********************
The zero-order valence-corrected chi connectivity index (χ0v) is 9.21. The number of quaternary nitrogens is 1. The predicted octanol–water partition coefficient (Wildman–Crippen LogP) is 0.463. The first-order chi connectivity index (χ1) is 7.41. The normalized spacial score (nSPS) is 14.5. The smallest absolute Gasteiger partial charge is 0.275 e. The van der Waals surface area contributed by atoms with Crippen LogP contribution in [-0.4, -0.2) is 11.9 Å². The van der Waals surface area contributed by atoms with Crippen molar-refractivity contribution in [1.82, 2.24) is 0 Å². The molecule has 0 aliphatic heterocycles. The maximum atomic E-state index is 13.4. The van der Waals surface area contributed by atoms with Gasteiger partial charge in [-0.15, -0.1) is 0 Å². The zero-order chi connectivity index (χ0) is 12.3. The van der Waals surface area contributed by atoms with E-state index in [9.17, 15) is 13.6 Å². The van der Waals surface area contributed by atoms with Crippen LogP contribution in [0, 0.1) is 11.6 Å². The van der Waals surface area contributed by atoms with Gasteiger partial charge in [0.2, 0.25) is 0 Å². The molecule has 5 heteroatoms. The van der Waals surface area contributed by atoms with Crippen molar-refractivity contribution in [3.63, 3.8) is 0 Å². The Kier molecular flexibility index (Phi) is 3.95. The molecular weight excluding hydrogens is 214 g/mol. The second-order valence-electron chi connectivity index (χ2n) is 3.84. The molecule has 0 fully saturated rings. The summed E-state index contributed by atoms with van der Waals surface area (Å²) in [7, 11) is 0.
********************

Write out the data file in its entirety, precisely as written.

The zero-order valence-corrected chi connectivity index (χ0v) is 9.21. The number of quaternary nitrogens is 1. The predicted octanol–water partition coefficient (Wildman–Crippen LogP) is 0.463. The first-order chi connectivity index (χ1) is 7.41. The normalized spacial score (nSPS) is 14.5. The smallest absolute Gasteiger partial charge is 0.275 e. The van der Waals surface area contributed by atoms with Crippen LogP contribution in [-0.4, -0.2) is 11.9 Å². The van der Waals surface area contributed by atoms with Crippen molar-refractivity contribution in [1.82, 2.24) is 0 Å². The molecule has 0 aliphatic heterocycles. The maximum atomic E-state index is 13.4. The van der Waals surface area contributed by atoms with Gasteiger partial charge in [-0.15, -0.1) is 0 Å². The zero-order chi connectivity index (χ0) is 12.3. The van der Waals surface area contributed by atoms with E-state index in [9.17, 15) is 13.6 Å². The van der Waals surface area contributed by atoms with Crippen LogP contribution in [0, 0.1) is 11.6 Å². The van der Waals surface area contributed by atoms with Gasteiger partial charge in [0.2, 0.25) is 0 Å². The molecule has 5 heteroatoms. The van der Waals surface area contributed by atoms with Crippen molar-refractivity contribution in [3.63, 3.8) is 0 Å². The Kier molecular flexibility index (Phi) is 3.95. The molecular weight excluding hydrogens is 214 g/mol. The second-order valence-electron chi connectivity index (χ2n) is 3.84. The molecule has 0 fully saturated rings. The summed E-state index contributed by atoms with van der Waals surface area (Å²) in [7, 11) is 0.